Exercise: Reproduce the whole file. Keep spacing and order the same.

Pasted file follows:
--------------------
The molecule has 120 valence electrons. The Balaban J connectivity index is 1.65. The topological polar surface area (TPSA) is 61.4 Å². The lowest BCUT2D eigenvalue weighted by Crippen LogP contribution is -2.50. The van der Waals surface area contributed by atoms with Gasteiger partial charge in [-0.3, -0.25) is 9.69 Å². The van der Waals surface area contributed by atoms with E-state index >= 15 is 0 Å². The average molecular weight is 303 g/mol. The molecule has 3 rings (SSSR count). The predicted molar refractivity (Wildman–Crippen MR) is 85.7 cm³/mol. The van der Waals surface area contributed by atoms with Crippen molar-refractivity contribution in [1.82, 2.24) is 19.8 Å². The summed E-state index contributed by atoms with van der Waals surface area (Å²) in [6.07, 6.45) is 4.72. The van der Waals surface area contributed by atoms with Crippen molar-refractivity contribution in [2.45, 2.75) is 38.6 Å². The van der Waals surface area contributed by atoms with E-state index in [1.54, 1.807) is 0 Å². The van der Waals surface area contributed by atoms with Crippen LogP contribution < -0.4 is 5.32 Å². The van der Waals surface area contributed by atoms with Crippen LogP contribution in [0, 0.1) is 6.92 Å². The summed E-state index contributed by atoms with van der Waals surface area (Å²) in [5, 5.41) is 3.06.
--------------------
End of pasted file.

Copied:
The molecule has 120 valence electrons. The Balaban J connectivity index is 1.65. The topological polar surface area (TPSA) is 61.4 Å². The lowest BCUT2D eigenvalue weighted by Crippen LogP contribution is -2.50. The van der Waals surface area contributed by atoms with Gasteiger partial charge in [-0.3, -0.25) is 9.69 Å². The van der Waals surface area contributed by atoms with E-state index >= 15 is 0 Å². The average molecular weight is 303 g/mol. The molecule has 3 rings (SSSR count). The predicted molar refractivity (Wildman–Crippen MR) is 85.7 cm³/mol. The van der Waals surface area contributed by atoms with Crippen molar-refractivity contribution in [1.82, 2.24) is 19.8 Å². The summed E-state index contributed by atoms with van der Waals surface area (Å²) in [6.07, 6.45) is 4.72. The van der Waals surface area contributed by atoms with Crippen molar-refractivity contribution in [2.45, 2.75) is 38.6 Å². The van der Waals surface area contributed by atoms with E-state index in [1.54, 1.807) is 0 Å². The van der Waals surface area contributed by atoms with Crippen LogP contribution < -0.4 is 5.32 Å². The van der Waals surface area contributed by atoms with Crippen LogP contribution in [0, 0.1) is 6.92 Å². The summed E-state index contributed by atoms with van der Waals surface area (Å²) in [5, 5.41) is 3.06.